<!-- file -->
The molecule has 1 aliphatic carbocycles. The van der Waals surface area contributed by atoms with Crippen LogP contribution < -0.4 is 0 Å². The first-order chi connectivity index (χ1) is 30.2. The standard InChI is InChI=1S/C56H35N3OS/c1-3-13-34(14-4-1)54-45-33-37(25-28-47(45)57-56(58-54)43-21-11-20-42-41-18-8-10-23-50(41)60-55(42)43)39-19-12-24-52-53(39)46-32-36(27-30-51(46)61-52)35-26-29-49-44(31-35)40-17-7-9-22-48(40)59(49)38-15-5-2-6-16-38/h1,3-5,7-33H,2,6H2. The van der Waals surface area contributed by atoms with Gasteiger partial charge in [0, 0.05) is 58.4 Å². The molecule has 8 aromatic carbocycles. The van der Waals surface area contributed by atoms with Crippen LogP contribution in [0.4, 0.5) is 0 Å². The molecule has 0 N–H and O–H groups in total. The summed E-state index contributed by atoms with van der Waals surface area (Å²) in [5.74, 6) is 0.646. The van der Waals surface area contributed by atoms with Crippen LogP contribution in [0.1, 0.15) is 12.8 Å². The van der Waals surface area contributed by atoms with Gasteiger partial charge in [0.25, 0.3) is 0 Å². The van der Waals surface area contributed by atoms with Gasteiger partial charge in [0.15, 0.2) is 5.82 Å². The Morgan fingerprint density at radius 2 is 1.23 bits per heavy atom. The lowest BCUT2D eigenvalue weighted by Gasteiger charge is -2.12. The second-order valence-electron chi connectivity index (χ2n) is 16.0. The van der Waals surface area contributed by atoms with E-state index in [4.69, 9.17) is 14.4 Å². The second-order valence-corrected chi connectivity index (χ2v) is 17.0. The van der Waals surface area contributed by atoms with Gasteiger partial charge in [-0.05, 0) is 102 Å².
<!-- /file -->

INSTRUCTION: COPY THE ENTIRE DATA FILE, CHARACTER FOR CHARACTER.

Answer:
The molecule has 1 aliphatic carbocycles. The van der Waals surface area contributed by atoms with Crippen LogP contribution < -0.4 is 0 Å². The first-order chi connectivity index (χ1) is 30.2. The standard InChI is InChI=1S/C56H35N3OS/c1-3-13-34(14-4-1)54-45-33-37(25-28-47(45)57-56(58-54)43-21-11-20-42-41-18-8-10-23-50(41)60-55(42)43)39-19-12-24-52-53(39)46-32-36(27-30-51(46)61-52)35-26-29-49-44(31-35)40-17-7-9-22-48(40)59(49)38-15-5-2-6-16-38/h1,3-5,7-33H,2,6H2. The van der Waals surface area contributed by atoms with Gasteiger partial charge in [0, 0.05) is 58.4 Å². The molecule has 8 aromatic carbocycles. The van der Waals surface area contributed by atoms with Crippen LogP contribution in [0.4, 0.5) is 0 Å². The molecule has 0 N–H and O–H groups in total. The summed E-state index contributed by atoms with van der Waals surface area (Å²) in [5.74, 6) is 0.646. The van der Waals surface area contributed by atoms with Crippen LogP contribution in [0.1, 0.15) is 12.8 Å². The van der Waals surface area contributed by atoms with Gasteiger partial charge in [0.25, 0.3) is 0 Å². The van der Waals surface area contributed by atoms with Gasteiger partial charge in [0.15, 0.2) is 5.82 Å². The Morgan fingerprint density at radius 2 is 1.23 bits per heavy atom. The lowest BCUT2D eigenvalue weighted by Gasteiger charge is -2.12. The second-order valence-electron chi connectivity index (χ2n) is 16.0. The van der Waals surface area contributed by atoms with E-state index in [4.69, 9.17) is 14.4 Å². The second-order valence-corrected chi connectivity index (χ2v) is 17.0. The van der Waals surface area contributed by atoms with Gasteiger partial charge in [-0.05, 0) is 102 Å².